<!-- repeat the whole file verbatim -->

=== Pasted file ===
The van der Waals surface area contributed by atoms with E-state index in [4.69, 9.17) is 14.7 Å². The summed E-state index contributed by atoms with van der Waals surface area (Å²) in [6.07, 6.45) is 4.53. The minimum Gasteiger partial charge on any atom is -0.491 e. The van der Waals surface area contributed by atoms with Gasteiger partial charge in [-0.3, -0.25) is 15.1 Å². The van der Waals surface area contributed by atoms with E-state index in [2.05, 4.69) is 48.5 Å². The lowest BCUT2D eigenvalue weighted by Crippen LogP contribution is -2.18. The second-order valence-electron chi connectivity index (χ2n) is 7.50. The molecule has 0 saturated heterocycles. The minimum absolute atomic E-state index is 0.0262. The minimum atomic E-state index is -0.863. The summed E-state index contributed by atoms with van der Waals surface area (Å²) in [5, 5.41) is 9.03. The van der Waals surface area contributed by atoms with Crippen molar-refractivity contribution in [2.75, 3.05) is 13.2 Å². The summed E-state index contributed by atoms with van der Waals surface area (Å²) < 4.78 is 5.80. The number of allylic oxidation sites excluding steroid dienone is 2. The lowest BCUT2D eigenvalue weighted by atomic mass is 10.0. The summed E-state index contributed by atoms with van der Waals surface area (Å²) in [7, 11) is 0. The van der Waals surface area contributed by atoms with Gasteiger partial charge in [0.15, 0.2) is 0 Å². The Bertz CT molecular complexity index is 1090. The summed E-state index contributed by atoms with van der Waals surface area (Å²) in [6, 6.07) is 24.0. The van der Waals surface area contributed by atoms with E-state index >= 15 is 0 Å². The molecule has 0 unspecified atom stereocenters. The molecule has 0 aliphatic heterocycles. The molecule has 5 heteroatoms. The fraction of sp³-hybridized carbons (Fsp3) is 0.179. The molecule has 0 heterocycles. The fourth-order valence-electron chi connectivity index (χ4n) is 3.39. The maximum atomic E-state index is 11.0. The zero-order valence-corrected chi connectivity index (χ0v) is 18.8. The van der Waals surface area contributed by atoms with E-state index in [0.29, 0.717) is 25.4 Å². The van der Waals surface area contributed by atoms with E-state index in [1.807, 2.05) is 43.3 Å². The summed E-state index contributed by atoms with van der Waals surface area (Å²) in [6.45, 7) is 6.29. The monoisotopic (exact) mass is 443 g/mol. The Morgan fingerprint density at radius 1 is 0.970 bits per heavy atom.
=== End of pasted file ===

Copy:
The van der Waals surface area contributed by atoms with E-state index in [4.69, 9.17) is 14.7 Å². The summed E-state index contributed by atoms with van der Waals surface area (Å²) in [6.07, 6.45) is 4.53. The minimum Gasteiger partial charge on any atom is -0.491 e. The van der Waals surface area contributed by atoms with Gasteiger partial charge in [-0.3, -0.25) is 15.1 Å². The van der Waals surface area contributed by atoms with E-state index in [2.05, 4.69) is 48.5 Å². The lowest BCUT2D eigenvalue weighted by Crippen LogP contribution is -2.18. The second-order valence-electron chi connectivity index (χ2n) is 7.50. The molecule has 0 saturated heterocycles. The minimum absolute atomic E-state index is 0.0262. The minimum atomic E-state index is -0.863. The summed E-state index contributed by atoms with van der Waals surface area (Å²) in [5, 5.41) is 9.03. The van der Waals surface area contributed by atoms with Crippen molar-refractivity contribution in [2.75, 3.05) is 13.2 Å². The summed E-state index contributed by atoms with van der Waals surface area (Å²) < 4.78 is 5.80. The number of allylic oxidation sites excluding steroid dienone is 2. The lowest BCUT2D eigenvalue weighted by atomic mass is 10.0. The summed E-state index contributed by atoms with van der Waals surface area (Å²) in [7, 11) is 0. The van der Waals surface area contributed by atoms with Gasteiger partial charge in [0.15, 0.2) is 0 Å². The Bertz CT molecular complexity index is 1090. The summed E-state index contributed by atoms with van der Waals surface area (Å²) in [6, 6.07) is 24.0. The van der Waals surface area contributed by atoms with E-state index >= 15 is 0 Å². The molecule has 0 unspecified atom stereocenters. The molecule has 0 aliphatic heterocycles. The molecule has 5 heteroatoms. The fraction of sp³-hybridized carbons (Fsp3) is 0.179. The molecule has 0 heterocycles. The fourth-order valence-electron chi connectivity index (χ4n) is 3.39. The maximum atomic E-state index is 11.0. The zero-order valence-corrected chi connectivity index (χ0v) is 18.8. The van der Waals surface area contributed by atoms with E-state index in [0.29, 0.717) is 25.4 Å². The van der Waals surface area contributed by atoms with E-state index in [1.807, 2.05) is 43.3 Å². The summed E-state index contributed by atoms with van der Waals surface area (Å²) in [6.45, 7) is 6.29. The monoisotopic (exact) mass is 443 g/mol. The Morgan fingerprint density at radius 1 is 0.970 bits per heavy atom.